Thankfully there was a bus that left the city arriving on campus with plenty of time to find where I had needed to be. It was just as well too that another older pair of ladies were headed to the same event, but perhaps it would have been a better idea to follow them rather than to lead the way and try to navigate around foreign territory. Thankfully I found where I needed to be with plenty of time to spare, and it was just as well too for the line at race pack collection was well over 100 metres and growing. I’m sure it was a pain for the volunteers to head up and down the line looking for those entered in the 5km event who hadn’t collected their items as their time to shine drew ever closer.

Apart from that the pre-race from that moment proceeded without any major difficulties. It felt a little strange to complete my warm up on the running track given it had been close to 17 years since I had set foot on a proper athletics track as opposed to a grass equivalent that are seen throughout my local region. Then it was a quick trip to the port-a-loo, a wander into the start area after seeing the start of the kids race, and a wait amongst the other half marathon and 10km competitors for the 5PM start time.

The run itself was flat save for the rises approaching the Eleanor Schonell Bridge from either side of the Brisbane River. The course on the University side of the river was virtually identical to what I had experienced at the City2South last year, but instead of heading all the way on the bridge before turning left up Highgate Hill, it was a right hand turn downhill to head down the Brisbane Corso passing the football ground at Yeronga. The first lap was completed in daylight meaning that I didn’t have to activate the handy armband/light until I crossed the line to commence the second lap. There was also an extra short section added for the second lap only, probably to make sure the distance was accurate.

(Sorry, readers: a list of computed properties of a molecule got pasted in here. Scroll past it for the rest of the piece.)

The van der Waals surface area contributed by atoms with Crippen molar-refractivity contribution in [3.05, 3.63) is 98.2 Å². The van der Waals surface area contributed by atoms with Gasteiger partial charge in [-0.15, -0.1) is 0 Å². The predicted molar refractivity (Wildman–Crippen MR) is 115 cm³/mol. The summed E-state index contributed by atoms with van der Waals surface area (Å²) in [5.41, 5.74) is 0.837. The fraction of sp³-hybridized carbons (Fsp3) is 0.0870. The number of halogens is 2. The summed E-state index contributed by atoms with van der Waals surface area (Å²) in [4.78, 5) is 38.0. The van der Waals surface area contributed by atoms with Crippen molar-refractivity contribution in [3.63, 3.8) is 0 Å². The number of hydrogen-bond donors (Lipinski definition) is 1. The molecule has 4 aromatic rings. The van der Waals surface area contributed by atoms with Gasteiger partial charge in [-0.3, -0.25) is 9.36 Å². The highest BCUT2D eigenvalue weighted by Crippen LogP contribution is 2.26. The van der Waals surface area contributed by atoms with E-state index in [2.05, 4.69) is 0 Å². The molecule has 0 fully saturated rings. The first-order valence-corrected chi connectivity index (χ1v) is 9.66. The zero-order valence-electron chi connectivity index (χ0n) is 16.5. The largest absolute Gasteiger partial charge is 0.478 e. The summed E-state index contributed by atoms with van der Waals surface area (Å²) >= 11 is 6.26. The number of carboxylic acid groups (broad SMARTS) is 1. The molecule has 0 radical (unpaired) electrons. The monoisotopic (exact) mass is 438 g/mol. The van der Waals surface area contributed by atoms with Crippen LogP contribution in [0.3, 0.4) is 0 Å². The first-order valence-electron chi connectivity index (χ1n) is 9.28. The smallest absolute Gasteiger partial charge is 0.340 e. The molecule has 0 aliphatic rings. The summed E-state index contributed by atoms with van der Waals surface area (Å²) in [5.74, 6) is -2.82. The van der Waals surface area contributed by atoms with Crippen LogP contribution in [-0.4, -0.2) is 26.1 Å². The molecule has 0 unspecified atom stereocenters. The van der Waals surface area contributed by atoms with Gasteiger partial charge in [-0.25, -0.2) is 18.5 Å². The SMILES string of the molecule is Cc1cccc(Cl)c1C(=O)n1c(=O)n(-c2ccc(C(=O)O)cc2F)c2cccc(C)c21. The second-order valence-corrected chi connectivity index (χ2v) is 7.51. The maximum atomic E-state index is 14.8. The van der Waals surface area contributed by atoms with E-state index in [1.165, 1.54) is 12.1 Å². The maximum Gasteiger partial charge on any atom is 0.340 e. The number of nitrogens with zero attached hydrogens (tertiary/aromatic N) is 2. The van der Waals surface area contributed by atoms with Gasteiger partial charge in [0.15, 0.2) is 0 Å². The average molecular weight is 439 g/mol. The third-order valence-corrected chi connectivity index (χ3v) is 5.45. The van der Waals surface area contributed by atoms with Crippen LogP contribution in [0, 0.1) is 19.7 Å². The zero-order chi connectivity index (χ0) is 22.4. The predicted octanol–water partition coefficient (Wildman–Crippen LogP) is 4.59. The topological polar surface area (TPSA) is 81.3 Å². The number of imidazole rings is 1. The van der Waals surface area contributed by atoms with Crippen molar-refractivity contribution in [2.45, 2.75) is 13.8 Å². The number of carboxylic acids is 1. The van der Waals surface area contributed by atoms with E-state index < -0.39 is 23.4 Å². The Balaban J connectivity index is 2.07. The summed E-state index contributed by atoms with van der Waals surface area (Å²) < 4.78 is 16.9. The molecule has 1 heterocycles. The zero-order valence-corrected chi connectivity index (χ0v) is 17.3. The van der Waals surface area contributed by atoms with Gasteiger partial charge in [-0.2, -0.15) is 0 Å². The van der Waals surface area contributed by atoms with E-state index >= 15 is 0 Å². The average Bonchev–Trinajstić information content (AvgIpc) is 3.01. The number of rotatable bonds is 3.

It was on the second lap where I thought there was going to be a problem. Having slowed down to see if another competitor was OK after a fall (likely caused by cramping and/or dehydration, the temperature at the start was close to 30 degrees), I decided for the first time that day to take an electrolyte drink at a drink station as opposed to water (2-3 sips and splash the remainder down the back for cooling purposes). I’m not sure what was in that drink, and I’m not sure I want to know. I almost felt as though throwing up was inevitable although I recovered the senses quick enough to recover until the finish, save for a few seconds of keeling over at 17km.

The first medal of the year, it won't be the last.

The first medal of the year, it won’t be the last.

Of course by this time the first finisher had almost finished his post race recovery. It’s not every day that you run the same course as some Ethiopian hot shot, and he’s probably not even in the top 5 in his country. Yet it was almost a relief that I only finished some 40 minutes slower than him considering he was more than half way back on the first lap by the time I had travelled 3km, I even remarked that I thought I had seen him 5 minutes ago at the start line which obviously couldn’t have been true (it was more like 20 minutes). In the end it was a nice run to prepare for Canberra which is now less than 3 weeks away, and save for a couple of runs this weekend (weather permitting, the weather locally has been appalling to put it bluntly) this would be the last substantial run I would make. The last 2 weeks of training will consist of mainly short sharp runs to find a balance between maintaining the endurance and keeping the sharpness.